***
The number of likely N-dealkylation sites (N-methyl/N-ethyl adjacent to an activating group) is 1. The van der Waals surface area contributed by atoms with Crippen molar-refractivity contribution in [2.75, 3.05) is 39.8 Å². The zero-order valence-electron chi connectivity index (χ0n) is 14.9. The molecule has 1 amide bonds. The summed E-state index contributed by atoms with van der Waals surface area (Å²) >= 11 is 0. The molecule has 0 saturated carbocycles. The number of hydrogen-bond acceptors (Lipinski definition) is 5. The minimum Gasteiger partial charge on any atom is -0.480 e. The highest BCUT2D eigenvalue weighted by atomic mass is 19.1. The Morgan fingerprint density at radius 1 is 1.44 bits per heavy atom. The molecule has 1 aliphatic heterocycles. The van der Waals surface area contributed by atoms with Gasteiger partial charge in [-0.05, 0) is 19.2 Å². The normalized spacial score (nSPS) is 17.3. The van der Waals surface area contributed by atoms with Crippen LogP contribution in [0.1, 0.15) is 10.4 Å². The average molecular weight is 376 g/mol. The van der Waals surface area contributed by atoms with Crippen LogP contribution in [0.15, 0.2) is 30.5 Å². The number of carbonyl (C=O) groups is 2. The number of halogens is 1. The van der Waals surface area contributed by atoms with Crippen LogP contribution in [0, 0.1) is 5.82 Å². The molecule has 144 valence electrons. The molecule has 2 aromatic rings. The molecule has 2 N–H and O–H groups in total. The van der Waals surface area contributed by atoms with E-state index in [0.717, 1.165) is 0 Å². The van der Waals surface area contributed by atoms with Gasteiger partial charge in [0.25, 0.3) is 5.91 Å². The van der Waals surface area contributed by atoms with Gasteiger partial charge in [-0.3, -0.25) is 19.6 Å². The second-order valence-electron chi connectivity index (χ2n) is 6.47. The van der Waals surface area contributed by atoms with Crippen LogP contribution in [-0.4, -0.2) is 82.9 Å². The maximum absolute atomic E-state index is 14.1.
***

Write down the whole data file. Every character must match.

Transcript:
The number of likely N-dealkylation sites (N-methyl/N-ethyl adjacent to an activating group) is 1. The van der Waals surface area contributed by atoms with Crippen molar-refractivity contribution in [2.75, 3.05) is 39.8 Å². The zero-order valence-electron chi connectivity index (χ0n) is 14.9. The molecule has 1 amide bonds. The summed E-state index contributed by atoms with van der Waals surface area (Å²) >= 11 is 0. The molecule has 0 saturated carbocycles. The number of hydrogen-bond acceptors (Lipinski definition) is 5. The minimum Gasteiger partial charge on any atom is -0.480 e. The highest BCUT2D eigenvalue weighted by atomic mass is 19.1. The Morgan fingerprint density at radius 1 is 1.44 bits per heavy atom. The molecule has 1 aliphatic heterocycles. The van der Waals surface area contributed by atoms with Gasteiger partial charge in [-0.05, 0) is 19.2 Å². The normalized spacial score (nSPS) is 17.3. The van der Waals surface area contributed by atoms with Crippen LogP contribution in [0.1, 0.15) is 10.4 Å². The average molecular weight is 376 g/mol. The van der Waals surface area contributed by atoms with Crippen LogP contribution in [0.15, 0.2) is 30.5 Å². The number of carbonyl (C=O) groups is 2. The number of halogens is 1. The van der Waals surface area contributed by atoms with Crippen LogP contribution in [0, 0.1) is 5.82 Å². The molecule has 144 valence electrons. The molecule has 2 aromatic rings. The molecule has 2 N–H and O–H groups in total. The van der Waals surface area contributed by atoms with E-state index in [0.717, 1.165) is 0 Å². The van der Waals surface area contributed by atoms with Gasteiger partial charge in [0.25, 0.3) is 5.91 Å². The van der Waals surface area contributed by atoms with Gasteiger partial charge in [-0.3, -0.25) is 19.6 Å². The second-order valence-electron chi connectivity index (χ2n) is 6.47. The van der Waals surface area contributed by atoms with Crippen LogP contribution in [-0.4, -0.2) is 82.9 Å². The maximum absolute atomic E-state index is 14.1.